The State of Care: Dementia Care Facilities Across State Lines

Members of modern families are often separated by geography. When a parent’s dementia reaches the crisis point, choosing a residential facility can be very hard. It takes cooperation and research to find a site that offers quality care and shared geographic access.

My friend Rob and his siblings have moved their mother three times. Though the moves were necessary to ensure her care and safety, his mom resisted change. The first stop was an assisted living facility in Florida , her long-time state of residence. Her children were spread across the U.S., but she wanted to stay in Florida so they found a site where staff members monitored her safety and well-being on a daily basis. As her condition declined, it become harder for her children to oversee her care from a distance. Rob’s mom then moved to a second Florida facility with more supportive services. When her dementia advanced further, Rob finally moved her to Pennsylvania. After three moves, his family learned a lot about choosing facilities.

When deciding between providers, Rob’s family reviewed incident reports from each facility under consideration. Sites with many incidents may have serious problems with the delivery of care. Anyone can check the incident records of individual nursing homes by going to the Member of the Family website. Once there, you can click on your state, and compare the number of serious incidents reported at each facility. You can also determine whether a facility has been place on the National Watch list. Homes on the National Watch List have had recent survey violations or substantiated complaints of actual harm or immediate jeopardy to residents in their care.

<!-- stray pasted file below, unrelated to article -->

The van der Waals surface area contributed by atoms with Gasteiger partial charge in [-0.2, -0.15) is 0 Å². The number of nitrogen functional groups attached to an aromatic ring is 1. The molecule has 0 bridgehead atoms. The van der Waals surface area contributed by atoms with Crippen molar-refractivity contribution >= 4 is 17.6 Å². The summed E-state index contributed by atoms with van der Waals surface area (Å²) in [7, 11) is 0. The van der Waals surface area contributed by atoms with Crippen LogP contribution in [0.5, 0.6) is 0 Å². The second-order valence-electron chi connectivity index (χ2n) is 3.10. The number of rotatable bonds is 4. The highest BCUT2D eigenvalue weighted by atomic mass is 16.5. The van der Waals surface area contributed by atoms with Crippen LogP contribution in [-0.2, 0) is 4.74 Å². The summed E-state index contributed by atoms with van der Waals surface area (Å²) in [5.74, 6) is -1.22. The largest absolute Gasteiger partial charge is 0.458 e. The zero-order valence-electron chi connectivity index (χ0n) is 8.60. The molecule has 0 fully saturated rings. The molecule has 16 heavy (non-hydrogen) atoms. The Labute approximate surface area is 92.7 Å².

Ultimately, Rob’s family selected a care facility that was close to Rob’s house. This proximity allows him to check on her every day. His siblings fly in periodically to do the same. The site had some violations but Rob felt they were due to the building’s large size. Residents are spread over 24 floors with various levels of care. He believed that choosing a nursing home near his house would allow him to make more visits to monitor his mom’s care. When I asked him whether he saw much variation in quality at her three care providers, Rob said, “There are problems in all these institutions. But being present as an advocate makes a huge difference.” He thinks his mom is getting better care in Pennsylvania, but that is “only because I’m such an active participant in her care.” In his experience, administrators appreciate family involvement as long as issues are presented in a calm, professional way. If he must discuss problems with them, he writes everything down and gives his letter to an administrator to make a record of the matter. He also reminded me that many people go in and out of a dementia patient’s room and families should never leave valuables there. His family learned this lesson the hard way when his father’s wedding band disappeared from his mom’s room.